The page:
Way back in 2012, paddy imports came down to just 36,000 MT from the 2009 volume of 126,000MT, whilst the exports of rice picked up to 29,000 MT from 7000 MT in 2009. But then with weather issues and neglect of managing the physical stocks the country will have to import almost a 250,000 MT in 2017 if we are to practice food security in the country.

I guess it›s time to sharpen the investment program and remove constraints on land, driving technology to improve yields and private sector investment to diversify into value-added agricultural products like fruits, vegetables, livestock and fisheries, so that we can really see how we can unleash the agricultural economy of Sri Lanka in the years to come provided the weather gods become favourable to Sri Lanka. This will include investing in research and development, like new clones of high yielding tea which was last launched to Sri Lanka as way back as 1974, and introduce innovative and modern irrigation methods which will further support the drive to consolidate the agricultural sector.


Tea – 5,000 acres? 

Whilst Sri Lanka grapples with the development bill outvoted in every province, the key industry of the agricultural sector, tea, continues with the ageing stock and the productivity numbers declining whilst in key markets we continue to lose share due to the nonexistence of a cohesive marketing strategy. 

There is confusion right now in the market if the RPCs will cease to exist given the 5,000 acre business model announced in the last Budget. This must be clarified as it will have ramifications on replanting, fertiliser application and any development work that the RPCs were planning to do in 2017.

I strongly feel that given the private sector thinking of the Cabinet Subcommittee on Economic Development headed by the Prime Minister, the tea industry of Sri Lanka must have a dedicated ministry to address the specific issues at play and the focused thinking that is required to spruce up the industry. This includes the demand chain development driven decision making that is required which includes the tea hub concept that was finally at least mentioned in Budget 2017.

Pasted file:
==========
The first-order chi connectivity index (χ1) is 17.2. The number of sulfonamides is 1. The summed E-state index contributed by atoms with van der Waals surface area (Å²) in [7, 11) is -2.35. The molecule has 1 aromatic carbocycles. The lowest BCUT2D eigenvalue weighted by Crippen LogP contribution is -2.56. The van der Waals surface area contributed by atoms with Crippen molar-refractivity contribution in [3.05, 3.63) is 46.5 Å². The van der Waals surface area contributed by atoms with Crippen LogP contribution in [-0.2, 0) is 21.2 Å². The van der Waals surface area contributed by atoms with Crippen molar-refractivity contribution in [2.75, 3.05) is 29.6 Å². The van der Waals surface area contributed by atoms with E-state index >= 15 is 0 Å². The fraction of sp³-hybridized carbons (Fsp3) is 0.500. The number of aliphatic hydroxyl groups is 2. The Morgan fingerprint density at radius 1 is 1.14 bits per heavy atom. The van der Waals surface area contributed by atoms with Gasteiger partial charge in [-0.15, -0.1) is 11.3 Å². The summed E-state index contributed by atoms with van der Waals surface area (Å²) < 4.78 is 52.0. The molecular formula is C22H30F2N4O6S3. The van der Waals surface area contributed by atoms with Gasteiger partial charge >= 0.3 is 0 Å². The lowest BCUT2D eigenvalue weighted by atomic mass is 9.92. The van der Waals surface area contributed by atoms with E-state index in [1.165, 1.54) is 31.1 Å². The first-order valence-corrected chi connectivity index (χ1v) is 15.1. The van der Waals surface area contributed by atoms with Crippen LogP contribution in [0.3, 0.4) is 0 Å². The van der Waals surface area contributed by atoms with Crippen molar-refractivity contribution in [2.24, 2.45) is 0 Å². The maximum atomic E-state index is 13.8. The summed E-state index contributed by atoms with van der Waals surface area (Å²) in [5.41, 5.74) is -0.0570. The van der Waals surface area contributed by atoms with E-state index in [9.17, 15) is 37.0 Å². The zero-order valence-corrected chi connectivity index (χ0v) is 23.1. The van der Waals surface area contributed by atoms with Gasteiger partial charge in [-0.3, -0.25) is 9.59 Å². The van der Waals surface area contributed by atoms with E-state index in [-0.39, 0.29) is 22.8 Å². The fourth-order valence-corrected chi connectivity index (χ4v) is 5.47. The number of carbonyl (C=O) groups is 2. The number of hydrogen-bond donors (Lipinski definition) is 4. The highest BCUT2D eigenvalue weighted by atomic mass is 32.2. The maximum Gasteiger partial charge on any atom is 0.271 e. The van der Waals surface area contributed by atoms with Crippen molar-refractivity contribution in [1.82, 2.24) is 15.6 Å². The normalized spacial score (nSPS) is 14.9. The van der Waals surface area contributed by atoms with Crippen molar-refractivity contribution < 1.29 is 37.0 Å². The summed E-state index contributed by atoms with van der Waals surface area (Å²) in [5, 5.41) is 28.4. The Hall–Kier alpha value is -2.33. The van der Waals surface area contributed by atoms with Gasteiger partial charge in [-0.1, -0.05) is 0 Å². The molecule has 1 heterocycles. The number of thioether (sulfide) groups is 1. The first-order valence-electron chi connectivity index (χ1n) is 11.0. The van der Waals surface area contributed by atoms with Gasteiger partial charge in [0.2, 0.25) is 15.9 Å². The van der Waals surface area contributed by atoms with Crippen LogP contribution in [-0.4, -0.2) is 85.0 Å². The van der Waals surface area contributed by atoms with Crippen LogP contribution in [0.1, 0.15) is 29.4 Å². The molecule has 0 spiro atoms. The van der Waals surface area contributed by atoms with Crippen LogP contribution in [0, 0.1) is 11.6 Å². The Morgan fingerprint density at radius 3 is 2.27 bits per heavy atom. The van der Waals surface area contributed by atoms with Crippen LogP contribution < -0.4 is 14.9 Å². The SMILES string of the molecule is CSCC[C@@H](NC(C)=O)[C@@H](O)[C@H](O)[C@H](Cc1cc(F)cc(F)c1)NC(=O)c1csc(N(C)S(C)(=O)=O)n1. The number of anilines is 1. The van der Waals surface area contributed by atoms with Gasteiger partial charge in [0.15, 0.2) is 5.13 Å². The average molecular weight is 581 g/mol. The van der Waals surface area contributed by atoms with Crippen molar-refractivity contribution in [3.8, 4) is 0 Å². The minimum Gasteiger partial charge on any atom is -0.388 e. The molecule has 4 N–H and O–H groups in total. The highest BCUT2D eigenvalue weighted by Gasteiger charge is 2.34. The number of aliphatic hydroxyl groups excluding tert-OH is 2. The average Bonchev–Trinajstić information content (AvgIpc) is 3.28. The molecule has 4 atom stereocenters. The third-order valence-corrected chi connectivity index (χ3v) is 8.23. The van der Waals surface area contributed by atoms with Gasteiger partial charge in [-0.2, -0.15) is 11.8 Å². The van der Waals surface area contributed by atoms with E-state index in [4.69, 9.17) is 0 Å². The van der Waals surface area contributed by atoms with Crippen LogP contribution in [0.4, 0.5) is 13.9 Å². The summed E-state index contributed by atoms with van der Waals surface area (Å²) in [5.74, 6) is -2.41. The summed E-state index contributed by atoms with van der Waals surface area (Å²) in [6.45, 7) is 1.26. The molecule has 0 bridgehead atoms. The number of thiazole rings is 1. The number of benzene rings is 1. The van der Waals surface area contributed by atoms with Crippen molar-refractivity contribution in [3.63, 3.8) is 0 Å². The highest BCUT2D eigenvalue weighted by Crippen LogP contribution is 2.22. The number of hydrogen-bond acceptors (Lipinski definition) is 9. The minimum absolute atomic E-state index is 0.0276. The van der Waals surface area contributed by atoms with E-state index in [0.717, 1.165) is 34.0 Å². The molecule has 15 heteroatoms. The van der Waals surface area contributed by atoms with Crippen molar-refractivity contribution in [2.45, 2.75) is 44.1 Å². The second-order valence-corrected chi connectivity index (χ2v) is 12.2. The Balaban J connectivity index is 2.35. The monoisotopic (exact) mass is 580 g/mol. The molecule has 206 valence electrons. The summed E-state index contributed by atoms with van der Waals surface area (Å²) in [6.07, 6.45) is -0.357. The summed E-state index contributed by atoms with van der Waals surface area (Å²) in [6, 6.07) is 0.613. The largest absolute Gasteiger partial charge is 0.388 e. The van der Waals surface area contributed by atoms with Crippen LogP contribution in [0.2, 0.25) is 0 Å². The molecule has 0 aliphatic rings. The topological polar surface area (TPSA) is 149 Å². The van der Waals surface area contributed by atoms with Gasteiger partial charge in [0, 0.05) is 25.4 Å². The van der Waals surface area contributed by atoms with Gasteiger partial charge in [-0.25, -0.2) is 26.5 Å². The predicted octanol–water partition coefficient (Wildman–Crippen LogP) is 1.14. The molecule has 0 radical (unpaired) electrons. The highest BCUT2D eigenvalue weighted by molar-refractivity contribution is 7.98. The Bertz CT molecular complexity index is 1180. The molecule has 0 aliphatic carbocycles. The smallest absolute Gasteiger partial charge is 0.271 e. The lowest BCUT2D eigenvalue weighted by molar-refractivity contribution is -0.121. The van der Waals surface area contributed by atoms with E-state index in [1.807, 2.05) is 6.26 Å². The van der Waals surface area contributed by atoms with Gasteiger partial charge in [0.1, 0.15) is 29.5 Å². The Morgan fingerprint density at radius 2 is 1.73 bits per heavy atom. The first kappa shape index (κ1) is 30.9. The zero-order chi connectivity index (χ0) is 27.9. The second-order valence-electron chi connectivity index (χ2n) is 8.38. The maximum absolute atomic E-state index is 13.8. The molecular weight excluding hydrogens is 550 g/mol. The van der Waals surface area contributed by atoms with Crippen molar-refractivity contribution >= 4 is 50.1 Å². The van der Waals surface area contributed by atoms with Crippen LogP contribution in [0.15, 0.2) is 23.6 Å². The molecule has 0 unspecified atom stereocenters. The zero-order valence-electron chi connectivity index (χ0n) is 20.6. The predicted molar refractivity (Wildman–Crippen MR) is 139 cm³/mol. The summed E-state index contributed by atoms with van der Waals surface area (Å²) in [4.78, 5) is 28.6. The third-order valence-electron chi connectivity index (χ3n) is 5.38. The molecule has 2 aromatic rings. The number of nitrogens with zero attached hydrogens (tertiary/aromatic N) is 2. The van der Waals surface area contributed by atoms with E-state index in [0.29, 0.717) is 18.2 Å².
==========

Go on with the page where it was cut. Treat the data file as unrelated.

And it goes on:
Global disruptions on innovation

The latest data emerging on the agricultural industry from global experts is that ‘until powerful responses are seen globally by the super power countries on supplies, the high prices of merchandise will continue and war on food security will continue’.

Some even make statements that unless agricultural subsidies in countries like the US, Europe and Japan are taken off, production elsewhere becomes not profitable or cheaper, which is so true given the law of comparative advantage that works at a reverse end. For instance in the tea industry we must seriously think of the fast-fading fashion on single origin teas and now drive blending and value added/flavoured tea, which means that we will be targeting share of throat which means the competitors in the beverage market like Coke, flavoured water or the coffee house trend that is getting popular in Sri Lanka lately. This is the reality that the tea industry must face and operationalise the tea hub proposition as it has now made it to the 2017 National Budget.


Political economy

It is a fact that availability of food to meet the needs of every citizen is the ultimate national security of any government. Hence any decision making on agriculture will have ramifications on the political economy. But what policy planners must be cognisant of is that agriculture does not drive GDP of a country like the industrial or service sector could, but food security in a country definitely helps governments stay in power, be it the United States, Kenya, Bangladesh or even a country like Singapore. 

This means that investment on agriculture should be a fundamental economic policy of any government, if it is interested in being in power in the long term and not just be a reaction mode like what we saw on the outburst on paddy, which did not take the country forward.

(The thoughts are strictly the author’s views and do not reflect the organisations he serves in Sri Lanka. The author wishes his readers a Happy New Year. He  could be reached via rohantha.athukorala1@gmail.com